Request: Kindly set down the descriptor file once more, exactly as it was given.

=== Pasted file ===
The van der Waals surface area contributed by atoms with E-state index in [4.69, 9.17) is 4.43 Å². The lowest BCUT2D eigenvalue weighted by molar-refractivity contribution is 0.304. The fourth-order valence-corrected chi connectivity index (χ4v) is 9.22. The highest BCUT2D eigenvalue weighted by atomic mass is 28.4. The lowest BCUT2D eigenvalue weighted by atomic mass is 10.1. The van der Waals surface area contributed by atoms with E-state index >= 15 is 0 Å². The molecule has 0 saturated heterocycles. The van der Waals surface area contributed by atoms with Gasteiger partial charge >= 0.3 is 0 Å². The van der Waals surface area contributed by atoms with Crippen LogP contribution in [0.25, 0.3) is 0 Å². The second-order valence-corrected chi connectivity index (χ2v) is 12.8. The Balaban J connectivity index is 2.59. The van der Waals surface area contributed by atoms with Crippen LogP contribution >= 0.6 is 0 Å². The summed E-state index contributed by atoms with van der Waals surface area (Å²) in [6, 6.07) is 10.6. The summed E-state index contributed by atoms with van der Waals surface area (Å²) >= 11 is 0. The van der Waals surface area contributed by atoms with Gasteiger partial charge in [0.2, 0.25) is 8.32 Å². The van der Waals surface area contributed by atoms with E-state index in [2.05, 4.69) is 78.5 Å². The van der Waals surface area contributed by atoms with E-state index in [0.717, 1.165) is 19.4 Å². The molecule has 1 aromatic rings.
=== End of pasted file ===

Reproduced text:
The van der Waals surface area contributed by atoms with E-state index in [4.69, 9.17) is 4.43 Å². The lowest BCUT2D eigenvalue weighted by molar-refractivity contribution is 0.304. The fourth-order valence-corrected chi connectivity index (χ4v) is 9.22. The highest BCUT2D eigenvalue weighted by atomic mass is 28.4. The lowest BCUT2D eigenvalue weighted by atomic mass is 10.1. The van der Waals surface area contributed by atoms with E-state index >= 15 is 0 Å². The molecule has 0 saturated heterocycles. The van der Waals surface area contributed by atoms with Gasteiger partial charge >= 0.3 is 0 Å². The van der Waals surface area contributed by atoms with Crippen LogP contribution in [0.25, 0.3) is 0 Å². The second-order valence-corrected chi connectivity index (χ2v) is 12.8. The Balaban J connectivity index is 2.59. The van der Waals surface area contributed by atoms with Crippen LogP contribution >= 0.6 is 0 Å². The summed E-state index contributed by atoms with van der Waals surface area (Å²) in [6, 6.07) is 10.6. The summed E-state index contributed by atoms with van der Waals surface area (Å²) >= 11 is 0. The van der Waals surface area contributed by atoms with Gasteiger partial charge in [0.2, 0.25) is 8.32 Å². The van der Waals surface area contributed by atoms with E-state index in [2.05, 4.69) is 78.5 Å². The van der Waals surface area contributed by atoms with E-state index in [0.717, 1.165) is 19.4 Å². The molecule has 1 aromatic rings.